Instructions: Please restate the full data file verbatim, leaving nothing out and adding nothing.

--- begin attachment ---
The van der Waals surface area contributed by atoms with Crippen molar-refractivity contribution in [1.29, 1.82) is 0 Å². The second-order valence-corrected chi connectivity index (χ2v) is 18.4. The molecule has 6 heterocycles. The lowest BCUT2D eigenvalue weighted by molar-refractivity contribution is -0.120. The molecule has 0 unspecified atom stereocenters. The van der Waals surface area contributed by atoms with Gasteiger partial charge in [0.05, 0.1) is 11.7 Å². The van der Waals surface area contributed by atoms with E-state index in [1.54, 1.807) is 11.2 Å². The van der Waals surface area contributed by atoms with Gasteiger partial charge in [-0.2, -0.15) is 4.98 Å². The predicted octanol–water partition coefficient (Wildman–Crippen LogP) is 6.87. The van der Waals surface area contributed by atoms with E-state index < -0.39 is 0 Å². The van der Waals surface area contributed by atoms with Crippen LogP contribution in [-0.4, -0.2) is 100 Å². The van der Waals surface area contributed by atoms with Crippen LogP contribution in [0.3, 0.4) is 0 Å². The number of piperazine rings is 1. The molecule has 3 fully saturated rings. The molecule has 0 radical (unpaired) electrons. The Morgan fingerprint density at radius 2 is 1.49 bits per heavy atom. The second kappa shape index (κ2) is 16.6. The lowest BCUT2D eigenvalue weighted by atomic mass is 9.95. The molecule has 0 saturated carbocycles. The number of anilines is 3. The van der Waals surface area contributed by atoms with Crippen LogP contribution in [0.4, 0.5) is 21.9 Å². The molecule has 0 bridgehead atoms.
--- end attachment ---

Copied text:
The van der Waals surface area contributed by atoms with Crippen molar-refractivity contribution in [1.29, 1.82) is 0 Å². The second-order valence-corrected chi connectivity index (χ2v) is 18.4. The molecule has 6 heterocycles. The lowest BCUT2D eigenvalue weighted by molar-refractivity contribution is -0.120. The molecule has 0 unspecified atom stereocenters. The van der Waals surface area contributed by atoms with Gasteiger partial charge in [0.05, 0.1) is 11.7 Å². The van der Waals surface area contributed by atoms with E-state index in [1.54, 1.807) is 11.2 Å². The van der Waals surface area contributed by atoms with Gasteiger partial charge in [-0.2, -0.15) is 4.98 Å². The predicted octanol–water partition coefficient (Wildman–Crippen LogP) is 6.87. The van der Waals surface area contributed by atoms with E-state index < -0.39 is 0 Å². The van der Waals surface area contributed by atoms with Crippen LogP contribution in [-0.4, -0.2) is 100 Å². The van der Waals surface area contributed by atoms with Crippen LogP contribution in [0.3, 0.4) is 0 Å². The number of piperazine rings is 1. The molecule has 3 fully saturated rings. The molecule has 0 radical (unpaired) electrons. The Morgan fingerprint density at radius 2 is 1.49 bits per heavy atom. The second kappa shape index (κ2) is 16.6. The lowest BCUT2D eigenvalue weighted by atomic mass is 9.95. The molecule has 0 saturated carbocycles. The number of anilines is 3. The van der Waals surface area contributed by atoms with Crippen LogP contribution in [0.4, 0.5) is 21.9 Å². The molecule has 0 bridgehead atoms.